The affidavit requires two witness signatures as well as the signatures of all heirs and each of them is liable for any false statements in the affidavit.
Determination of Heirship
A Determination of Heirship is a proceeding in the probate court held for the purpose of establishing the legal heirs to the individual who passed away. This carries a significant benefit in the form of a judicial determination of the identity of the decedent’s heirs.
In the case of a small estate affidavit or affidavit of heirship, the identity of heirs is established by the sworn statements of those heirs and witnesses. There is no hearing or court order confirming those facts and they can be easily disputed at a later date in court. This is the primary reason some third parties refuse to rely upon those affidavits.
Third parties will accept judicial determinations of heirship to identify heirs entitled to property. This stems from the fact that the court’s judgment comes after evidence is presented and witnesses appear in court. In addition, the court appoints an attorney ad litem to investigate the family history of the decedent and make a report to the court. Thus there is less opportunity for fraud or abuse.
The primary drawback to the Determination of Heirship is that it requires filing pleadings with the probate court, the appointment of an attorney ad litem, and at least one hearing before the court. This means it costs more money.
The benefit is a court order establishing the identity of the decedent’s heirs. This can prove particularly important in cases where the identity of heirs is questioned or the validity of claims of heirs are suspect.
Dependent or Independent Administration
The difference between a dependent or independent administration of the estate is the amount of probate court involvement in the administration. Independent administrations occur without significant involvement from the probate court. Dependent administrations require approval from the court before the administrator can take most actions.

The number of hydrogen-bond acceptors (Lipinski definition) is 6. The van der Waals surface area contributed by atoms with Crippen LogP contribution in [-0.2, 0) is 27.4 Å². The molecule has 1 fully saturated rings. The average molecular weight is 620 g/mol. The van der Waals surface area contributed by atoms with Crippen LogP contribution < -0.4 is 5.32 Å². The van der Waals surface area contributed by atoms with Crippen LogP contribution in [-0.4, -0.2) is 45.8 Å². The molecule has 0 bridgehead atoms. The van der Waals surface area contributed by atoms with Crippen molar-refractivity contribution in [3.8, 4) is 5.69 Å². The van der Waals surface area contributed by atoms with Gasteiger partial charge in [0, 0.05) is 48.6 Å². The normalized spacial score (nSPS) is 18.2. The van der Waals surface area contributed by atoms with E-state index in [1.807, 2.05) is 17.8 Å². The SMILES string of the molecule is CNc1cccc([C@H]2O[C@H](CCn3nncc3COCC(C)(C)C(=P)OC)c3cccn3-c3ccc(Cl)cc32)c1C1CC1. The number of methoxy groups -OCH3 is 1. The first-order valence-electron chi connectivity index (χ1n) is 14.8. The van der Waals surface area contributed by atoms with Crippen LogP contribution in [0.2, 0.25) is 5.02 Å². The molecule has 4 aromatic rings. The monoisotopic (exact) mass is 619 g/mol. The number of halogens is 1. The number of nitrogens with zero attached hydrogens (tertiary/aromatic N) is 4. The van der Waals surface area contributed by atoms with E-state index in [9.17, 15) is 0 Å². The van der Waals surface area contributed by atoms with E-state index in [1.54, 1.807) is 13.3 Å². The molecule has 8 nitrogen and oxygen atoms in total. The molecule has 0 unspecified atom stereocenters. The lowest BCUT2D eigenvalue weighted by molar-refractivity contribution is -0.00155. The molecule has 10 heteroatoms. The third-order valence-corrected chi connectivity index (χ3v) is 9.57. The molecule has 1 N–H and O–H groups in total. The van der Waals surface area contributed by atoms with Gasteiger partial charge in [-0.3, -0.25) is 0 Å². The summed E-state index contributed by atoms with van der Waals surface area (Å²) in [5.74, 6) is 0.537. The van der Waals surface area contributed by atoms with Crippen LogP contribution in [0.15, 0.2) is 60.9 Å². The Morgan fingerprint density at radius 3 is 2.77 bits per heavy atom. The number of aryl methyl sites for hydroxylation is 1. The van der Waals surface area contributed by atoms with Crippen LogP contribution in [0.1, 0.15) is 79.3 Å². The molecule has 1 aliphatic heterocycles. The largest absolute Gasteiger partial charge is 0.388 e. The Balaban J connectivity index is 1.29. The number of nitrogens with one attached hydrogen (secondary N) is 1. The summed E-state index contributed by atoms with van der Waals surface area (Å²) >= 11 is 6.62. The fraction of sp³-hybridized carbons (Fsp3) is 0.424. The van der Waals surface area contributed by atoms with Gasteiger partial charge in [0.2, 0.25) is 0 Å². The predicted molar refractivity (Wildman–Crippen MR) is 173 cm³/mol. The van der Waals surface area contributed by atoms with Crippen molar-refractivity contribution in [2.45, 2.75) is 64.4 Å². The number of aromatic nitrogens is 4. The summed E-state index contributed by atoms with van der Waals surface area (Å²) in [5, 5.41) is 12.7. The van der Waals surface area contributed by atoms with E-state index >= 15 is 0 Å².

Regardless of whether it is dependent or independent, an administration of the estate involved having someone appointed as administrator of the estate who will be responsible for collecting the decedent’s assets, paying off any liabilities, then distributing any remaining assets to the decedent’s heirs. In almost all cases, a Determination of Heirship will be filed at the same time as the application for administration of the estate.
The benefit of administering the estate is having a personal representative appointed that receives letters of administration from the probate court. Letters of administration provide the personal representative with legal authority to deal with third parties on behalf of the estate for the purpose of collecting assets and paying any debts. Third parties will readily provide information and assets to a personal representative in possession of letters of administration.
This means that the personal representative (with or without court involvement, depending on the type of administration) can handle any issue that comes up in administering the estate, whether it involves collecting estate assets, settling claims, paying liabilities, or distributing those assets to beneficiaries.
The primary drawback is cost. This is the most expensive option but is often the necessary option for estates with significant assets, liabilities, or property that has been left in the hands of third parties.